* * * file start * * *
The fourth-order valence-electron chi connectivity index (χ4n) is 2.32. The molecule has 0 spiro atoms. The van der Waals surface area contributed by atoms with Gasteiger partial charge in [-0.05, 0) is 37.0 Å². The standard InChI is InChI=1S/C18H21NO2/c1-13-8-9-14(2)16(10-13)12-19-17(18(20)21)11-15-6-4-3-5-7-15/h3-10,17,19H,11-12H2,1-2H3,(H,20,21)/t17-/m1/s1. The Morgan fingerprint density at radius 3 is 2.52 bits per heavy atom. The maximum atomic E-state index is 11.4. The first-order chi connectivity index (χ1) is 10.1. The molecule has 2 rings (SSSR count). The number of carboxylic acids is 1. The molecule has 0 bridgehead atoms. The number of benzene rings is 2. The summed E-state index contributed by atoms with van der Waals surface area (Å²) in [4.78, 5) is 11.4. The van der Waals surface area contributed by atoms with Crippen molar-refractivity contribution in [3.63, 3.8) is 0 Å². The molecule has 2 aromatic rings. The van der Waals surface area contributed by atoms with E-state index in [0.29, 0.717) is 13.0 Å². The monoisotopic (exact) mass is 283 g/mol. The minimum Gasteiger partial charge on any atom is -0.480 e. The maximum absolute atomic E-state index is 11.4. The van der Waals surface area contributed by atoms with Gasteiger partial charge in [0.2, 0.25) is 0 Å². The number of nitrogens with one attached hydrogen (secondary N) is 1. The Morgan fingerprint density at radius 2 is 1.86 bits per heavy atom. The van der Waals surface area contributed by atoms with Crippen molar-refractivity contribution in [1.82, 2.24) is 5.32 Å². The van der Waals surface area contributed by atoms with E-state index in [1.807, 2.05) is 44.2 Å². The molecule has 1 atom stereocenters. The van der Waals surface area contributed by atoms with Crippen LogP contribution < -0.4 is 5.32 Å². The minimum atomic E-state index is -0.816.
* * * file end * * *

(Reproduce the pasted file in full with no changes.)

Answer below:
The fourth-order valence-electron chi connectivity index (χ4n) is 2.32. The molecule has 0 spiro atoms. The van der Waals surface area contributed by atoms with Gasteiger partial charge in [-0.05, 0) is 37.0 Å². The standard InChI is InChI=1S/C18H21NO2/c1-13-8-9-14(2)16(10-13)12-19-17(18(20)21)11-15-6-4-3-5-7-15/h3-10,17,19H,11-12H2,1-2H3,(H,20,21)/t17-/m1/s1. The Morgan fingerprint density at radius 3 is 2.52 bits per heavy atom. The maximum atomic E-state index is 11.4. The first-order chi connectivity index (χ1) is 10.1. The molecule has 2 rings (SSSR count). The number of carboxylic acids is 1. The molecule has 0 bridgehead atoms. The number of benzene rings is 2. The summed E-state index contributed by atoms with van der Waals surface area (Å²) in [4.78, 5) is 11.4. The van der Waals surface area contributed by atoms with Crippen molar-refractivity contribution in [3.63, 3.8) is 0 Å². The molecule has 2 aromatic rings. The van der Waals surface area contributed by atoms with E-state index in [0.29, 0.717) is 13.0 Å². The monoisotopic (exact) mass is 283 g/mol. The minimum Gasteiger partial charge on any atom is -0.480 e. The maximum absolute atomic E-state index is 11.4. The van der Waals surface area contributed by atoms with Gasteiger partial charge in [0.2, 0.25) is 0 Å². The number of nitrogens with one attached hydrogen (secondary N) is 1. The Morgan fingerprint density at radius 2 is 1.86 bits per heavy atom. The van der Waals surface area contributed by atoms with Crippen molar-refractivity contribution in [1.82, 2.24) is 5.32 Å². The van der Waals surface area contributed by atoms with E-state index in [1.807, 2.05) is 44.2 Å². The molecule has 1 atom stereocenters. The van der Waals surface area contributed by atoms with Crippen LogP contribution < -0.4 is 5.32 Å². The minimum atomic E-state index is -0.816.